October 31, 2013 at 14:31 | Report abuse |
    • Nobody you know

      There is nothing "ridiculous" about it, except for people who lack any intelligence or education. L, you really take the cake here. You seem to think there must be some "ulterior motive" for the study's findings, but for the life of you, you can't manage to articulate what they might be. Why is that? Because you don't have any idea what you're babbling about.

      November 4, 2013 at 19:16 | Report abuse |
  2. Ray

    TO BOB: Isn't that the beauty of research and statistics? One can look at data and manipulate it any which way to come up with the desired result. Not much science in that!! Northeastern should disclose who is paying for the research. Perhaps then we would understand why such a "small" "inner city" group was used. The only noise here is the babble in this article.

    October 30, 2013 at 12:02 | Report abuse | Reply
    • justcallmedoctoralready

      Its incredible how people do NOT understand how scientific research works. As far as I can tell, the study using 66 children is cross-sectional in design, meaning it is hypothesis-generating at best. You can't make any causal inferences, but you can get a good idea of where to go next....including getting a bigger sample. There is limited $$$ in research, so many many studies in all kinds of branches of science end up with smaller sample sizes than the the researchers want. Also, don't forget that people and have to agree to do this. That also limits sample size. No matter how good a study is, it will always have its limitations. Thats what the discussion section is for....to point out what might have gone wrong, where the bias may be, etc.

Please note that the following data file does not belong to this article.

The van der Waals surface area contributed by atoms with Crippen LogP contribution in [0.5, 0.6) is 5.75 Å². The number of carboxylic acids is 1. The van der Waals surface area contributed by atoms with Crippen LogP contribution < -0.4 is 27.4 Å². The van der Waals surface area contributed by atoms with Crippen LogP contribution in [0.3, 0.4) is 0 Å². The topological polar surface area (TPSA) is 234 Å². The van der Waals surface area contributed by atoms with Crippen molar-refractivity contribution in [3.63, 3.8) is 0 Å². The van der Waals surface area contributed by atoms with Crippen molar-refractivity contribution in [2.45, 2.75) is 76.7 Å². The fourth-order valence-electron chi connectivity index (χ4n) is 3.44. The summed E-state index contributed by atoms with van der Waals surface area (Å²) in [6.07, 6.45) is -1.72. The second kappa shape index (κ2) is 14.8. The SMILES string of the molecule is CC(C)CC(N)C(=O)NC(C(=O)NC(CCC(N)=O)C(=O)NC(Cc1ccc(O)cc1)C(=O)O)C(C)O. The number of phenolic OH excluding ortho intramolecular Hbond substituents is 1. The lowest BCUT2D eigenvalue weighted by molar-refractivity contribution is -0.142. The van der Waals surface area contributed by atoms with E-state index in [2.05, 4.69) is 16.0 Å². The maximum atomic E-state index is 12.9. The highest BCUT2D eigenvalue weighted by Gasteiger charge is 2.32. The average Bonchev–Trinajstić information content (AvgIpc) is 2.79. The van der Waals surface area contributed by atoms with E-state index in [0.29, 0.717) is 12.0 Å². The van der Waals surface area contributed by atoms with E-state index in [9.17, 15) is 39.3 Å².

So quit your whining and please understand how research works before you go mouthing off ignorance.

      And For Ryan: Read the above my friend. IT IS research, therefore its not and CANT say anything is 100%. Being such a hoity toity smarty pants, you should understand this.

      October 30, 2013 at 12:46 | Report abuse |
    • Marcie